Child trafficking is an area of great concern, and we are doing more research on the extent of the problem and how we need to respond. The police have conducted a number of operations to deal with the matter, and we will continue to do more to address the issue.
Will the Minister tell the House what the Government are doing to work closely with Churches Alert to Sex Trafficking across Europe, which, as she knows, is trying to develop a network of places in safe houses across the country to match the Government’s plans?
My hon. Friend is right, and I have regular contact with that organisation. We are considering how to develop facilities, services and support for victims, and discussions are ongoing in the Department for Communities and Local Government about how to make greater provision for victims in terms of accommodation and support.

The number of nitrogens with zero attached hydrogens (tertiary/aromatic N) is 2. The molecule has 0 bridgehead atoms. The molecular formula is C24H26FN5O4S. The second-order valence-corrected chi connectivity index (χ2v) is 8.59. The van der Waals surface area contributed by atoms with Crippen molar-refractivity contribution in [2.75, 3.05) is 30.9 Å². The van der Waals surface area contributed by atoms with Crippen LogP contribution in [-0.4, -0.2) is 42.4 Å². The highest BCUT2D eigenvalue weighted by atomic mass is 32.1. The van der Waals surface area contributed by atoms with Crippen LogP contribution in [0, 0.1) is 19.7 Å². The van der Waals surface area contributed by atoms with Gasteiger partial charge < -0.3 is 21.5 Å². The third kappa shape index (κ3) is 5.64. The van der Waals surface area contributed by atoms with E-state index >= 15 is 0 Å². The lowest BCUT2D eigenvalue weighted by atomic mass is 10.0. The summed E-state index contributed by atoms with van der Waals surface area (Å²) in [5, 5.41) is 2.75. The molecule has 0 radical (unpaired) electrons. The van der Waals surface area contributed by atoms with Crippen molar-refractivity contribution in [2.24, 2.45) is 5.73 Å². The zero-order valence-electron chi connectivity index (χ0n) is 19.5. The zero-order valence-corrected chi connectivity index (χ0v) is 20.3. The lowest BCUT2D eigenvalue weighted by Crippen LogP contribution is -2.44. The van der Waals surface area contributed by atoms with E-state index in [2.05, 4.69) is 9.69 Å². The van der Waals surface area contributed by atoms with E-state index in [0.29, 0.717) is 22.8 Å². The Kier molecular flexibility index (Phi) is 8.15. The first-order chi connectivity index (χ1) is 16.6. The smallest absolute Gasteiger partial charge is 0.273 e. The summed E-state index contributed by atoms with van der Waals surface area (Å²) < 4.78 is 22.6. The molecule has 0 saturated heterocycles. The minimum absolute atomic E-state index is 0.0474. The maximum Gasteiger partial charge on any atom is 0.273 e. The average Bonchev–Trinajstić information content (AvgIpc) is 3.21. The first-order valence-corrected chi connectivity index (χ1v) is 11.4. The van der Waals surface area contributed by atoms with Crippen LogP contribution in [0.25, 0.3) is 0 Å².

Will the Minister tell the House what work is being done with the Department for International Development? Clearly one of the main issues is to address the source of the problem, so that we do not have to pick up the pieces in the UK. According to my discussions with many non-governmental organisations, more information is needed locally. Many people have been trafficked half-voluntarily, thinking that there would be something good at the end of it, so better education programmes would probably cut some trafficking at source.
My hon. Friend is absolutely right, and I am pleased to say that the Department for International Development has given the issue some priority. It has a strategy on the matter, and its actions in relation to preventing trafficking at source are integral to our UK action plan.